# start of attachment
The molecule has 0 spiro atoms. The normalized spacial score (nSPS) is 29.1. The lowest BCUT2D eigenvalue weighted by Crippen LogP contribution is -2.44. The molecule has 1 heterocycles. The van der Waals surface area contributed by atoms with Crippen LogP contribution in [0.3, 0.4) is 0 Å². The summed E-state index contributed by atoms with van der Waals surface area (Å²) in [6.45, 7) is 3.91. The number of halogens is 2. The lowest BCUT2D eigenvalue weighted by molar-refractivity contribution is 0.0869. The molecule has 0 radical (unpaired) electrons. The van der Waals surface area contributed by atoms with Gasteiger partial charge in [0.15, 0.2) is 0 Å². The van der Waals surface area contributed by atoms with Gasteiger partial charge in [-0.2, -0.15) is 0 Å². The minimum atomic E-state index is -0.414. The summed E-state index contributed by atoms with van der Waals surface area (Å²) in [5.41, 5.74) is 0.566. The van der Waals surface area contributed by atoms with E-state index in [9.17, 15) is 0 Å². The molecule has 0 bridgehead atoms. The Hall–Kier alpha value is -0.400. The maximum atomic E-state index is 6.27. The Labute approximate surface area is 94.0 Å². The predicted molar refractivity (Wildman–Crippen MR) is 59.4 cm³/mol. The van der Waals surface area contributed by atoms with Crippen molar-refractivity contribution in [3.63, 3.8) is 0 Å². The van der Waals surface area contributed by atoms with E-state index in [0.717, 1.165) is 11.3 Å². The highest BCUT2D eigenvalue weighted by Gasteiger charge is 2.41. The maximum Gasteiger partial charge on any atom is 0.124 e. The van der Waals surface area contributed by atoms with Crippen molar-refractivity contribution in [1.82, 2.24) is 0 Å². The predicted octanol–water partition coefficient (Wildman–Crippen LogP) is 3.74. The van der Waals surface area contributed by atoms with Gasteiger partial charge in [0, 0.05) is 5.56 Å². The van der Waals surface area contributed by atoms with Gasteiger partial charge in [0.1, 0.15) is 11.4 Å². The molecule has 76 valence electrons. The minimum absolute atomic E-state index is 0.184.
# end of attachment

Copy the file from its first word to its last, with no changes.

The molecule has 0 spiro atoms. The normalized spacial score (nSPS) is 29.1. The lowest BCUT2D eigenvalue weighted by Crippen LogP contribution is -2.44. The molecule has 1 heterocycles. The van der Waals surface area contributed by atoms with Crippen LogP contribution in [0.3, 0.4) is 0 Å². The summed E-state index contributed by atoms with van der Waals surface area (Å²) in [6.45, 7) is 3.91. The number of halogens is 2. The lowest BCUT2D eigenvalue weighted by molar-refractivity contribution is 0.0869. The molecule has 0 radical (unpaired) electrons. The van der Waals surface area contributed by atoms with Gasteiger partial charge in [0.15, 0.2) is 0 Å². The van der Waals surface area contributed by atoms with Gasteiger partial charge in [-0.2, -0.15) is 0 Å². The minimum atomic E-state index is -0.414. The summed E-state index contributed by atoms with van der Waals surface area (Å²) in [5.41, 5.74) is 0.566. The van der Waals surface area contributed by atoms with E-state index in [9.17, 15) is 0 Å². The molecule has 0 bridgehead atoms. The Hall–Kier alpha value is -0.400. The maximum atomic E-state index is 6.27. The Labute approximate surface area is 94.0 Å². The predicted molar refractivity (Wildman–Crippen MR) is 59.4 cm³/mol. The van der Waals surface area contributed by atoms with Crippen molar-refractivity contribution in [3.63, 3.8) is 0 Å². The van der Waals surface area contributed by atoms with E-state index in [0.717, 1.165) is 11.3 Å². The highest BCUT2D eigenvalue weighted by Gasteiger charge is 2.41. The maximum Gasteiger partial charge on any atom is 0.124 e. The van der Waals surface area contributed by atoms with Crippen molar-refractivity contribution in [1.82, 2.24) is 0 Å². The predicted octanol–water partition coefficient (Wildman–Crippen LogP) is 3.74. The van der Waals surface area contributed by atoms with Gasteiger partial charge in [0, 0.05) is 5.56 Å². The van der Waals surface area contributed by atoms with Gasteiger partial charge in [0.1, 0.15) is 11.4 Å². The molecule has 76 valence electrons. The minimum absolute atomic E-state index is 0.184.